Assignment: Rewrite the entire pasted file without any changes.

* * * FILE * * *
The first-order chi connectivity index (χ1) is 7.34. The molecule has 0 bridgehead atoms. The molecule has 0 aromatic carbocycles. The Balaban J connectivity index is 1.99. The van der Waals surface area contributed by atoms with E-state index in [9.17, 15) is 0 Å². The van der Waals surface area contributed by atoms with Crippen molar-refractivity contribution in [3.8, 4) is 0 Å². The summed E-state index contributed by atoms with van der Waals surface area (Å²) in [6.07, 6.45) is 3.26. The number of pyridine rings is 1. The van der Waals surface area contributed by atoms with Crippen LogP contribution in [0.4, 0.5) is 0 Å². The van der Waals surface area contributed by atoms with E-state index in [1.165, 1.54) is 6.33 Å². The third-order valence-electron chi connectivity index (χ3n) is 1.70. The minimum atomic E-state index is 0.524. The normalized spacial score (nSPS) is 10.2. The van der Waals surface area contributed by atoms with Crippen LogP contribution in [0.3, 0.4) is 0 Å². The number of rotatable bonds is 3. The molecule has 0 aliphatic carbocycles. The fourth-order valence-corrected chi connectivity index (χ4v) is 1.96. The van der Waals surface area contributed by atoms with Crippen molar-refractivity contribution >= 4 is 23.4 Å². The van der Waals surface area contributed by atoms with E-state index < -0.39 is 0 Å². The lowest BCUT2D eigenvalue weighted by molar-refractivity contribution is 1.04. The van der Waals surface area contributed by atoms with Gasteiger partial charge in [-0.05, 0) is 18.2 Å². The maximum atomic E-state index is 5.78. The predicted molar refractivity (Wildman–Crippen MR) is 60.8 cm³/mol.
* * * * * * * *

The first-order chi connectivity index (χ1) is 7.34. The molecule has 0 bridgehead atoms. The molecule has 0 aromatic carbocycles. The Balaban J connectivity index is 1.99. The van der Waals surface area contributed by atoms with E-state index in [9.17, 15) is 0 Å². The van der Waals surface area contributed by atoms with Crippen molar-refractivity contribution in [3.8, 4) is 0 Å². The summed E-state index contributed by atoms with van der Waals surface area (Å²) in [6.07, 6.45) is 3.26. The number of pyridine rings is 1. The van der Waals surface area contributed by atoms with Crippen LogP contribution in [0.4, 0.5) is 0 Å². The van der Waals surface area contributed by atoms with E-state index in [1.165, 1.54) is 6.33 Å². The third-order valence-electron chi connectivity index (χ3n) is 1.70. The minimum atomic E-state index is 0.524. The normalized spacial score (nSPS) is 10.2. The van der Waals surface area contributed by atoms with Crippen LogP contribution in [0.3, 0.4) is 0 Å². The number of rotatable bonds is 3. The molecule has 0 aliphatic carbocycles. The fourth-order valence-corrected chi connectivity index (χ4v) is 1.96. The van der Waals surface area contributed by atoms with Crippen molar-refractivity contribution >= 4 is 23.4 Å². The van der Waals surface area contributed by atoms with E-state index < -0.39 is 0 Å². The lowest BCUT2D eigenvalue weighted by molar-refractivity contribution is 1.04. The van der Waals surface area contributed by atoms with Gasteiger partial charge in [-0.05, 0) is 18.2 Å². The maximum atomic E-state index is 5.78. The predicted molar refractivity (Wildman–Crippen MR) is 60.8 cm³/mol.